Pitted, peeled and diced apricots can be used for apricot chicken.
Apricot Chicken is a chicken recipe that uses apricots as the main ingredient in the glaze applied to the chicken during the cooking process. Glaze is usually applied only during cooking, although some cooks also marinate the chicken in an apricot-flavored marinade. Some recipes call for a whole chicken, while others only specify a few parts, usually the breasts. Likewise, some cooks leave the skin on during the cooking process, while others remove it.
Chicken breast is a key ingredient in many culinary dishes.
The reason apricot chicken is so popular is that chicken, like many other meats, can be successfully cooked with both sweet and spicy flavors. There are many different apricot chicken recipes, most of which employ a spicy ingredient as a contrast to apricots. The most common is vinegar, sometimes alone and sometimes in salad dressing. Another ingredient found in many different recipes is the dried onion soup mix.
Dried apricots are used in some apricot chicken recipes.
Apricot chicken recipes call for apricots in a variety of ways. The most commonly used are apricot preserves, which include small pieces of the fruit. Many apricot chicken recipes, however, call for fresh, pitted, peeled and diced apricots or sun-dried apricots.
There are many different ways to prepare apricot chicken. Some recipes call for elaborate glazes that are baked before being spread on the chicken, while others call for the glaze to be prepared by placing the chicken pieces in a bowl, adding the glaze ingredients, and then tossing the entire mixture together until well blended. mixed. A “dirty” approach is to simply spread apricot preserves on the chicken, sprinkle with minced garlic, salt and pepper, and bake.
Steaming, roasting, and sautéing are the three preferred cooking methods for apricot chicken. Many recipes include a period of roasting or frying the chicken for a short time before adding the topping, and some start by cooking the chicken on top of the stove and end up in the oven. Some recipes rely on a long, slow cooking process and specifically require the use of a crockpot.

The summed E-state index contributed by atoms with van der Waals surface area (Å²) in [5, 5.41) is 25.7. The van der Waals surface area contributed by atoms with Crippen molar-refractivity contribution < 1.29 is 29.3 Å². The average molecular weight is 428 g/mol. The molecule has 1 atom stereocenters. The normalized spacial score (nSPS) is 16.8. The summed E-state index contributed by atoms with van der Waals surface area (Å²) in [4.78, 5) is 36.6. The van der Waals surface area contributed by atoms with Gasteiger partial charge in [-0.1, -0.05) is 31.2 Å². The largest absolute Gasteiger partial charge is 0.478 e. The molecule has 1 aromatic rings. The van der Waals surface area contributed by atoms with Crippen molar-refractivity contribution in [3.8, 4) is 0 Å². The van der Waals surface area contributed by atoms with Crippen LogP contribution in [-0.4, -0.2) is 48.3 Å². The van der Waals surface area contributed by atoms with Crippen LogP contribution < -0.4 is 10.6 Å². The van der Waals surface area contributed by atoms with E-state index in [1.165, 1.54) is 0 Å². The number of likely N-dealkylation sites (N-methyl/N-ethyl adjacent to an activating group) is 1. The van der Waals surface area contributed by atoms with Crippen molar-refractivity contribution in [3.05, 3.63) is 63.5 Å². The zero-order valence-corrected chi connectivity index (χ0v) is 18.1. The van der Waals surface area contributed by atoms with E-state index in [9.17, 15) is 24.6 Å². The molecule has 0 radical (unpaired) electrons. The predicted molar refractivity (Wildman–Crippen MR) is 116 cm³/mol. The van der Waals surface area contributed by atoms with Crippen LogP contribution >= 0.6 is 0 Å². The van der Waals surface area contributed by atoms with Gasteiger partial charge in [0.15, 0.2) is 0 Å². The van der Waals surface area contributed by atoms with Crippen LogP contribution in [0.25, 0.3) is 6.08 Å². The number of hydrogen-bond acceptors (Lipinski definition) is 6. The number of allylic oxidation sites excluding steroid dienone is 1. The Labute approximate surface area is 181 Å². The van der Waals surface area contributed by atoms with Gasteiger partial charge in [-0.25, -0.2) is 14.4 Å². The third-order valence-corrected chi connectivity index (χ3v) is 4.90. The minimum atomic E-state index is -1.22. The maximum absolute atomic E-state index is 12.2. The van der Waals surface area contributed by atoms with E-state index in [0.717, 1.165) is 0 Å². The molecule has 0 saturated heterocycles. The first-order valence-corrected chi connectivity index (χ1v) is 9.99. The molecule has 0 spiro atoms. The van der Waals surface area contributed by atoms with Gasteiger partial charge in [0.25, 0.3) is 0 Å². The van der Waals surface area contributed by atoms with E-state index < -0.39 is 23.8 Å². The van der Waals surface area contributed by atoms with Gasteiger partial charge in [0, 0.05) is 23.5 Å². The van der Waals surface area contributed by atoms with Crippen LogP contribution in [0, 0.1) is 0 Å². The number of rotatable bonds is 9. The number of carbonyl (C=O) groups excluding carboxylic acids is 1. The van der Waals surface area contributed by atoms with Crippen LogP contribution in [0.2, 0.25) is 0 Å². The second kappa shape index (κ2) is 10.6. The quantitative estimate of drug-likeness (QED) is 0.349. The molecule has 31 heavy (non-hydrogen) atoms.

When cooking chicken, the cooking process employed has a significant impact on the appearance, texture and, to some extent, even the flavor of the meal. Roasting, for example, is a dry heat process that typically uses a higher heat, especially early in the process, and often suspends the meat above a drip tray, rather than letting the meat cook in the juice. The skin and a thin outer portion of the meat of roast chicken are firmer and drier, and the flavor of the frosting will not penetrate the meat as deeply if it were roasted. Cooking recipes involve lower temperatures and often allow the meat to rest in a sauce, usually inside a covered pan. Chicken roasted this way will have a much wetter pulp that will come off the bone more easily, but the coating will often deteriorate and turn into sauce.
Sautéing the chicken on the stove is more like cooking than roasting, as the meat is in constant contact with the sauce. Frying, on the other hand, is not a good way to prepare apricot chicken because the chicken needs to be in hot oil. Any apricot glaze that is applied to the chicken will come off in the frying process and mess up the oil.